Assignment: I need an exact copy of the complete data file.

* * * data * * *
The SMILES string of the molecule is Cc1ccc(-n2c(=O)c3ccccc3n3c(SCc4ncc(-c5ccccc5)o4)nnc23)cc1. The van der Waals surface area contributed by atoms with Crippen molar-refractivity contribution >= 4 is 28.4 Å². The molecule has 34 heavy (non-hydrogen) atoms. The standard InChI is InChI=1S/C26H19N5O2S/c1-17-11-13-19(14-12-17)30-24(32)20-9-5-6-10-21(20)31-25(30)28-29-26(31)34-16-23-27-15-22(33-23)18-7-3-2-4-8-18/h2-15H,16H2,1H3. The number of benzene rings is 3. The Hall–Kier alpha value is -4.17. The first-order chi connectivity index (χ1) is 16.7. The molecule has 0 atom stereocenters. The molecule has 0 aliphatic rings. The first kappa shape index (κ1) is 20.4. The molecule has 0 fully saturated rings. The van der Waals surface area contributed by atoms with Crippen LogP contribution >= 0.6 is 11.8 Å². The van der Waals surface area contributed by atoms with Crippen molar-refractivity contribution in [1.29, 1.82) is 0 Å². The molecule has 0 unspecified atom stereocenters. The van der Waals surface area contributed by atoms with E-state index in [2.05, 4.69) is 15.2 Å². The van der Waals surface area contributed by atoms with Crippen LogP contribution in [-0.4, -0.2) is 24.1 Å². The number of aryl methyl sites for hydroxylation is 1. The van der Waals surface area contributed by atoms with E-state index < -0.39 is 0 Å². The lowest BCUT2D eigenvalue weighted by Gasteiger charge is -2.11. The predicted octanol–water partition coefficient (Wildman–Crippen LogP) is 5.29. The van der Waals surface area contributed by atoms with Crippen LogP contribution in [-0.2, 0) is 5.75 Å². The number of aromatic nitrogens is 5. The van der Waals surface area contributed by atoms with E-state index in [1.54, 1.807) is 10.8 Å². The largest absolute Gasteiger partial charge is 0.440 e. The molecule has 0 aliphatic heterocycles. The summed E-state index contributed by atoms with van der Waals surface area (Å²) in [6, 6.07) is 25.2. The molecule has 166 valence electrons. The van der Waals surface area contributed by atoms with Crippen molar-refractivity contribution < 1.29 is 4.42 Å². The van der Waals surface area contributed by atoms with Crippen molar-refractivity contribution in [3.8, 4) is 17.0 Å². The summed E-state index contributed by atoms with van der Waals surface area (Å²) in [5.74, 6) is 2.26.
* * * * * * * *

The SMILES string of the molecule is Cc1ccc(-n2c(=O)c3ccccc3n3c(SCc4ncc(-c5ccccc5)o4)nnc23)cc1. The van der Waals surface area contributed by atoms with Crippen molar-refractivity contribution >= 4 is 28.4 Å². The molecule has 34 heavy (non-hydrogen) atoms. The standard InChI is InChI=1S/C26H19N5O2S/c1-17-11-13-19(14-12-17)30-24(32)20-9-5-6-10-21(20)31-25(30)28-29-26(31)34-16-23-27-15-22(33-23)18-7-3-2-4-8-18/h2-15H,16H2,1H3. The number of benzene rings is 3. The Hall–Kier alpha value is -4.17. The first-order chi connectivity index (χ1) is 16.7. The molecule has 0 atom stereocenters. The molecule has 0 aliphatic rings. The first kappa shape index (κ1) is 20.4. The molecule has 0 fully saturated rings. The van der Waals surface area contributed by atoms with Crippen LogP contribution >= 0.6 is 11.8 Å². The van der Waals surface area contributed by atoms with Crippen molar-refractivity contribution in [1.29, 1.82) is 0 Å². The molecule has 0 unspecified atom stereocenters. The van der Waals surface area contributed by atoms with E-state index in [2.05, 4.69) is 15.2 Å². The van der Waals surface area contributed by atoms with Crippen LogP contribution in [-0.4, -0.2) is 24.1 Å². The number of aryl methyl sites for hydroxylation is 1. The van der Waals surface area contributed by atoms with E-state index < -0.39 is 0 Å². The lowest BCUT2D eigenvalue weighted by Gasteiger charge is -2.11. The predicted octanol–water partition coefficient (Wildman–Crippen LogP) is 5.29. The van der Waals surface area contributed by atoms with Crippen LogP contribution in [-0.2, 0) is 5.75 Å². The number of aromatic nitrogens is 5. The van der Waals surface area contributed by atoms with E-state index in [1.54, 1.807) is 10.8 Å². The largest absolute Gasteiger partial charge is 0.440 e. The molecule has 0 aliphatic heterocycles. The summed E-state index contributed by atoms with van der Waals surface area (Å²) in [6, 6.07) is 25.2. The molecule has 166 valence electrons. The van der Waals surface area contributed by atoms with Crippen molar-refractivity contribution < 1.29 is 4.42 Å². The van der Waals surface area contributed by atoms with Crippen molar-refractivity contribution in [3.8, 4) is 17.0 Å². The summed E-state index contributed by atoms with van der Waals surface area (Å²) in [5.74, 6) is 2.26.